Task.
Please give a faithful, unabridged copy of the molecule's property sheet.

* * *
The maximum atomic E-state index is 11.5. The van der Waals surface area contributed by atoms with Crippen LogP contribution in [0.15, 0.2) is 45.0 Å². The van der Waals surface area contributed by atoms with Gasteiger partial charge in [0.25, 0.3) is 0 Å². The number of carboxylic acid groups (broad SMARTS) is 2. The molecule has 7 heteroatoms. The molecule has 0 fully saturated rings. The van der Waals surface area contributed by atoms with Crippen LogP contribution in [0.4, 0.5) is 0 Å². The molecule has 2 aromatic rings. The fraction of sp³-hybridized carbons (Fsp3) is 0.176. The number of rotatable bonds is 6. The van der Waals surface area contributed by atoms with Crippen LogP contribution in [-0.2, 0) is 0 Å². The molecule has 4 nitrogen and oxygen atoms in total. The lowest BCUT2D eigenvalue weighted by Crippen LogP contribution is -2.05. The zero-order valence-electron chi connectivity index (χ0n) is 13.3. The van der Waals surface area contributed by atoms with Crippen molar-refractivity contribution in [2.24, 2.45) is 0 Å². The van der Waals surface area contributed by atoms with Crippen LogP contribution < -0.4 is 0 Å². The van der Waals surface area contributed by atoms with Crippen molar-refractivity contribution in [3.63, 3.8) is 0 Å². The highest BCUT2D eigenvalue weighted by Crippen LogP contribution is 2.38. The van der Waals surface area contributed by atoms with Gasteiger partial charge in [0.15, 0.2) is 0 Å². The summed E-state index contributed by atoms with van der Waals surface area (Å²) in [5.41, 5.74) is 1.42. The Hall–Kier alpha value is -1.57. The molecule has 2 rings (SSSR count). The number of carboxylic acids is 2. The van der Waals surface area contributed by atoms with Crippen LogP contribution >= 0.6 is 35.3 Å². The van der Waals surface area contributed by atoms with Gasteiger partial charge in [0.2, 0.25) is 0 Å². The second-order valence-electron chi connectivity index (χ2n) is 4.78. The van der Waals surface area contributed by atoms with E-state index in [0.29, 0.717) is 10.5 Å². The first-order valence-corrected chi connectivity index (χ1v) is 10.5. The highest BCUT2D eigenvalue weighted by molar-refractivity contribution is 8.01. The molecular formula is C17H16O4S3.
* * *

The maximum atomic E-state index is 11.5. The van der Waals surface area contributed by atoms with Crippen LogP contribution in [0.15, 0.2) is 45.0 Å². The van der Waals surface area contributed by atoms with Gasteiger partial charge in [0.25, 0.3) is 0 Å². The number of carboxylic acid groups (broad SMARTS) is 2. The molecule has 7 heteroatoms. The molecule has 0 fully saturated rings. The van der Waals surface area contributed by atoms with Crippen LogP contribution in [0.4, 0.5) is 0 Å². The molecule has 2 aromatic rings. The fraction of sp³-hybridized carbons (Fsp3) is 0.176. The number of rotatable bonds is 6. The van der Waals surface area contributed by atoms with Crippen LogP contribution in [-0.2, 0) is 0 Å². The molecule has 4 nitrogen and oxygen atoms in total. The lowest BCUT2D eigenvalue weighted by Crippen LogP contribution is -2.05. The zero-order valence-electron chi connectivity index (χ0n) is 13.3. The van der Waals surface area contributed by atoms with Crippen molar-refractivity contribution in [2.24, 2.45) is 0 Å². The van der Waals surface area contributed by atoms with Crippen LogP contribution < -0.4 is 0 Å². The van der Waals surface area contributed by atoms with Crippen molar-refractivity contribution in [3.63, 3.8) is 0 Å². The highest BCUT2D eigenvalue weighted by Crippen LogP contribution is 2.38. The van der Waals surface area contributed by atoms with Gasteiger partial charge in [0.15, 0.2) is 0 Å². The summed E-state index contributed by atoms with van der Waals surface area (Å²) in [5.41, 5.74) is 1.42. The Hall–Kier alpha value is -1.57. The molecule has 2 rings (SSSR count). The number of carboxylic acids is 2. The van der Waals surface area contributed by atoms with Crippen LogP contribution >= 0.6 is 35.3 Å². The van der Waals surface area contributed by atoms with Gasteiger partial charge in [0.2, 0.25) is 0 Å². The second-order valence-electron chi connectivity index (χ2n) is 4.78. The van der Waals surface area contributed by atoms with E-state index in [0.29, 0.717) is 10.5 Å². The first-order valence-corrected chi connectivity index (χ1v) is 10.5. The highest BCUT2D eigenvalue weighted by molar-refractivity contribution is 8.01. The molecular formula is C17H16O4S3.